My wife likes to say that United Nations of Food NYC isn’t really a food blog – it’s a cry for help. Yeah, I agree: it’s an online cry for help finding interesting international food. At least I think that’s what she meant…?
Anyway, a friendly Maltese-American reader heard my cry for help last week, and sent assistance in the form of a thoroughly entertaining email (thank you, Rachael!). Here’s a snippet:
I know that you’re in pursuit of foods from countries that have more than one million residents—but how about foods from countries that have less than half a million residents, but more than twice the amount of national pride? That has to count for something.
(For the record, if a country has less than a million residents but more than three calories, sign me up!)
Picture Malta, an archipelago in the heart of the Mediterranean ocean. Beautiful beaches (I mean really beautiful. Tom Cruise and Madonna are both frequent visitors, probably because it’s the last country anyone’s ever heard of and the closest thing this planet has to paradise. Did I mention that Britney Spears is ¼ Maltese?), friendly people, and yummy food. Authentic dishes range from the street-food pastizzi (stuffed filo pastry, usually with ricotta, meat, or peas) to rabbit stew. Wouldn’t you know it, you can get some of these authentic foods right here in NYC. We even have a Maltese Center in Astoria.
Ooh, rabbit stew and stuffed filo pastry! That sounds awesome. I wiped the drool off my keyboard (related: I don’t recommend touching my keyboard unless you’re either wearing gloves or have a strange drool fetish), hurried through a lamentably low-calorie meeting, and raced to Leli’s bakery in Astoria.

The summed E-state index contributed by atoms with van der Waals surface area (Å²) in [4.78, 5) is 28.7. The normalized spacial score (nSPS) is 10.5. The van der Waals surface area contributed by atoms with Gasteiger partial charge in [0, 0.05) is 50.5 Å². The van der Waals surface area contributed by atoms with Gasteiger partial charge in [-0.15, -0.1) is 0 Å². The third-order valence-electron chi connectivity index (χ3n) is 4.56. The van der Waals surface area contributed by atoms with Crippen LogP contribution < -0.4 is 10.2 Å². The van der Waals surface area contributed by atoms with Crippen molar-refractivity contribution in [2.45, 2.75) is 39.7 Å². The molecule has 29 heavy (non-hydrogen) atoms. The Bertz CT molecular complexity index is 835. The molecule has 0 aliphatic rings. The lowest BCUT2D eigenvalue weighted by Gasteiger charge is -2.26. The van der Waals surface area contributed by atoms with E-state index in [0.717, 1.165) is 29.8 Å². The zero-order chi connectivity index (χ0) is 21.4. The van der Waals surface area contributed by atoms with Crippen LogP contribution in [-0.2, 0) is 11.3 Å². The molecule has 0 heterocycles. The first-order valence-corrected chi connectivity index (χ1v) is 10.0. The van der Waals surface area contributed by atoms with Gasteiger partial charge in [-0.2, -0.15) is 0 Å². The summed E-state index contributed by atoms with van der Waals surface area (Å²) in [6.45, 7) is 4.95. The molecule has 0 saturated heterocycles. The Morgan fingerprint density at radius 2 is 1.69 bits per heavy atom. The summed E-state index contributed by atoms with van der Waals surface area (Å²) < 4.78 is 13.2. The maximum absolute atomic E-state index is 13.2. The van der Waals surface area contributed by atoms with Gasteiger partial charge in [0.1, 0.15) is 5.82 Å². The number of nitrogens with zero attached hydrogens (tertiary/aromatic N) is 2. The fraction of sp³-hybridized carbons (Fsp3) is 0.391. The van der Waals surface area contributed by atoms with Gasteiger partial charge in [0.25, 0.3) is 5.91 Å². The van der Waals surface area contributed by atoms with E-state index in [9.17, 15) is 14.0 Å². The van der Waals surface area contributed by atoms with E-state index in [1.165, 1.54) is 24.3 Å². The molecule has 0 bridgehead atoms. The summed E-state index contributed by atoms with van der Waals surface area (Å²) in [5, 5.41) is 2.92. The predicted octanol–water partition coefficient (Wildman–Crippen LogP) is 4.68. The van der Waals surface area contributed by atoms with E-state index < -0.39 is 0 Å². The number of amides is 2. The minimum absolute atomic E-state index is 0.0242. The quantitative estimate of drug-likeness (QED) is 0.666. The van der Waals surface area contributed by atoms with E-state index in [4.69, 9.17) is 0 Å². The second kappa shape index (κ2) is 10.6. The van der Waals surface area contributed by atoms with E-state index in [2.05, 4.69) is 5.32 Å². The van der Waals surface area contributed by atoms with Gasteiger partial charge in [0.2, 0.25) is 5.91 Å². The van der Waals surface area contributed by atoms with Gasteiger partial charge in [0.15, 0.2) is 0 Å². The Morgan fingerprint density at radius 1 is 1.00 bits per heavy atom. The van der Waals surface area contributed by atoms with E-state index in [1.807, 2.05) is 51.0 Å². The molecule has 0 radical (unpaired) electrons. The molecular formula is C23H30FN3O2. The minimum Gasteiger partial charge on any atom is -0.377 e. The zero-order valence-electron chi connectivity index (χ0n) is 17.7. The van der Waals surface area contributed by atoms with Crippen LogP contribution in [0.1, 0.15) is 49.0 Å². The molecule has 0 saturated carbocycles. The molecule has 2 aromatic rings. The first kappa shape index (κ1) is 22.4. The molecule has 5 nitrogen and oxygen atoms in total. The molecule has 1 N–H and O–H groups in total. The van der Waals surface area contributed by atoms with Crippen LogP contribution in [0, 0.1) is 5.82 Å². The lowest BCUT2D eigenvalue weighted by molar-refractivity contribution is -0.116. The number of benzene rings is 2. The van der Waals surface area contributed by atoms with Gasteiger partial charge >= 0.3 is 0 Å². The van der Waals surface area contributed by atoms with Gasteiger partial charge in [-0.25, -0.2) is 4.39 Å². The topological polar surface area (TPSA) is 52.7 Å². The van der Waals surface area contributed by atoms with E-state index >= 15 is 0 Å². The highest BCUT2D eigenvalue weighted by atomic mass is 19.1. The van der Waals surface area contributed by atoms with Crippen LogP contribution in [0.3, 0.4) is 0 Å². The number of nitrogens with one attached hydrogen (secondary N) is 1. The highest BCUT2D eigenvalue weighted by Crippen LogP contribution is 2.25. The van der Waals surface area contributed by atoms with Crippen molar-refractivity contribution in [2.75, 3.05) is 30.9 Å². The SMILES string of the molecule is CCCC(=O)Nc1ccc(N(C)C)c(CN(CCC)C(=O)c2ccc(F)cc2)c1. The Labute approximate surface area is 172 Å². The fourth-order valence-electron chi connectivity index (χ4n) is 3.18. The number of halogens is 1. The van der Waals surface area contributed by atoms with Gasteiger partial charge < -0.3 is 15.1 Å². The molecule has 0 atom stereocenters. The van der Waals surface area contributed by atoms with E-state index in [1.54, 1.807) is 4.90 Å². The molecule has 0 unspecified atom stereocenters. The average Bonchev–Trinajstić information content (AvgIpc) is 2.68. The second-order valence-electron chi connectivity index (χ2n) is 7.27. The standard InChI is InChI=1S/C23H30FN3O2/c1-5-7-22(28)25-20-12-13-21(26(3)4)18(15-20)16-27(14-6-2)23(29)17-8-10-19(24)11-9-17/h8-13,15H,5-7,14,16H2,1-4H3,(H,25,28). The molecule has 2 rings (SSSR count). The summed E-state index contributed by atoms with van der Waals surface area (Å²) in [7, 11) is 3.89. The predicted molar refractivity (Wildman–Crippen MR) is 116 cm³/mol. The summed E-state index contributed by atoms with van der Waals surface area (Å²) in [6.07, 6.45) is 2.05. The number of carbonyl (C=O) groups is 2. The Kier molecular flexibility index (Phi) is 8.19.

Leli’s is a thoroughly charming place, serving a glorious variety of cookies, breads, cakes, sandwiches, quiches, and drinks. I resisted the urge to snuffle through all of Leli’s offerings, and instead told the friendly Maltese owner that I wanted to try everything that could be considered Maltese. She smiled, and immediately pointed to the pastizzi. (I may or may not have drooled on command. Normal people totally do that… um, right?)
Pastizzi are savory filo-dough pastries, vaguely reminiscent of spanakopita or boureks. Leli’s offers three types: ricotta cheese, spinach & ricotta cheese, and beef & pea ($1.75 each). I ordered two of each flavor, and ate all six as I walked through Astoria; each pastizzi was a little bit larger than my fist, and all were delicious. (Related: my fists are starting to develop double chins of their very own.)
six pastizzi (two half-digested specimens not pictured)
The pastizzi appeared to be the work of somebody with some serious baking talent: crispy, flaky layers of filo on the outside, with softer, moister layers of dough once you get past the initial layer of crunch. The spinach & ricotta pastizzi reminded me of a perfectly baked version of the individually wrapped Greek spanakopita that I grew up with, but with the sharpness of Greek feta replaced by the creaminess of a nice ricotta. I was also pretty excited about the beef and pea pastizzi, which seemed to feature a hint of clove.
sorry, I can’t hear anything over the smell of fresh, round bread
The only other Maltese item at Leli’s Bakery was Maltese bread, served in a variety of shapes and sizes; I opted for a medium-sized round roll (generously comped by the owner), since “round” is one of my favorite shapes. Even though the bakery was busy, the friendly (non-Maltese) woman at the counter kindly took the time to explain that the Maltese bread was deliciously crusty on the outside, soft on the inside, and possessed a mild sourdough flavor. She even explained how, exactly, the Maltese bread was different from other sourdough breads. But because I’m a terrible person with a one-track mind, I can’t tell you much of what she said, because I just couldn’t hear anything over the smell of fresh-baked bread.